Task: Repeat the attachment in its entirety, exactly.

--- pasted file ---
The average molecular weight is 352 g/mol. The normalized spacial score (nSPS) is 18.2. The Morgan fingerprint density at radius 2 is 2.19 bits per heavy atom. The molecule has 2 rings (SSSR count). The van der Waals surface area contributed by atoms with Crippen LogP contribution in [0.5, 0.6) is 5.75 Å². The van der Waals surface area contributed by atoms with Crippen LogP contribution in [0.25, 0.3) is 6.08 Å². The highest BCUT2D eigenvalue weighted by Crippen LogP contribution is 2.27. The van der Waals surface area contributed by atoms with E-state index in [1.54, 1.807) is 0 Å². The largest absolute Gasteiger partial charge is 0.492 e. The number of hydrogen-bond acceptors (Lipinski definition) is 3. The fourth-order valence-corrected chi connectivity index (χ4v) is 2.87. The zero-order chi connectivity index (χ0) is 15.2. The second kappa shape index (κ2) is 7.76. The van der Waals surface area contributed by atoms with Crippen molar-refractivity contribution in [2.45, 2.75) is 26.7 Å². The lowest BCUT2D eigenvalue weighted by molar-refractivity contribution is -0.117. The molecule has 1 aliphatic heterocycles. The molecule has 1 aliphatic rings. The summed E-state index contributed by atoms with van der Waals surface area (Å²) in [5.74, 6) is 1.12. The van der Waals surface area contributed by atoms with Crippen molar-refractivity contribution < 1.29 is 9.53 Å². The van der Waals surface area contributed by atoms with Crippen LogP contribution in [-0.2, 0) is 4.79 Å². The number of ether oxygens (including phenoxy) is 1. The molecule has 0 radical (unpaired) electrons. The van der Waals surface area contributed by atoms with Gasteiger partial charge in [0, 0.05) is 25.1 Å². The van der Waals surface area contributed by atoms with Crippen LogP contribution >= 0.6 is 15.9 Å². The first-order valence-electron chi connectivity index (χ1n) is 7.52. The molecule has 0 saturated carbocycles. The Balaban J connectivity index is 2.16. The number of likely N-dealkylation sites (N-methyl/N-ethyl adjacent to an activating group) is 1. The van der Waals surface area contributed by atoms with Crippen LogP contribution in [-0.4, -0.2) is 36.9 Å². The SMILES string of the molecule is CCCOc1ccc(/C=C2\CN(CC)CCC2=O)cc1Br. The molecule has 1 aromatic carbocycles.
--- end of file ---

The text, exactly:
The average molecular weight is 352 g/mol. The normalized spacial score (nSPS) is 18.2. The Morgan fingerprint density at radius 2 is 2.19 bits per heavy atom. The molecule has 2 rings (SSSR count). The van der Waals surface area contributed by atoms with Crippen LogP contribution in [0.5, 0.6) is 5.75 Å². The van der Waals surface area contributed by atoms with Crippen LogP contribution in [0.25, 0.3) is 6.08 Å². The highest BCUT2D eigenvalue weighted by Crippen LogP contribution is 2.27. The van der Waals surface area contributed by atoms with E-state index in [1.54, 1.807) is 0 Å². The largest absolute Gasteiger partial charge is 0.492 e. The number of hydrogen-bond acceptors (Lipinski definition) is 3. The fourth-order valence-corrected chi connectivity index (χ4v) is 2.87. The zero-order chi connectivity index (χ0) is 15.2. The second kappa shape index (κ2) is 7.76. The van der Waals surface area contributed by atoms with Crippen molar-refractivity contribution in [2.45, 2.75) is 26.7 Å². The lowest BCUT2D eigenvalue weighted by molar-refractivity contribution is -0.117. The molecule has 1 aliphatic heterocycles. The molecule has 1 aliphatic rings. The summed E-state index contributed by atoms with van der Waals surface area (Å²) in [5.74, 6) is 1.12. The van der Waals surface area contributed by atoms with Crippen molar-refractivity contribution < 1.29 is 9.53 Å². The van der Waals surface area contributed by atoms with Crippen LogP contribution in [-0.2, 0) is 4.79 Å². The number of ether oxygens (including phenoxy) is 1. The molecule has 0 radical (unpaired) electrons. The van der Waals surface area contributed by atoms with Gasteiger partial charge in [0, 0.05) is 25.1 Å². The van der Waals surface area contributed by atoms with Crippen LogP contribution >= 0.6 is 15.9 Å². The first-order valence-electron chi connectivity index (χ1n) is 7.52. The molecule has 0 saturated carbocycles. The Balaban J connectivity index is 2.16. The number of likely N-dealkylation sites (N-methyl/N-ethyl adjacent to an activating group) is 1. The van der Waals surface area contributed by atoms with Crippen LogP contribution in [-0.4, -0.2) is 36.9 Å². The SMILES string of the molecule is CCCOc1ccc(/C=C2\CN(CC)CCC2=O)cc1Br. The molecule has 1 aromatic carbocycles.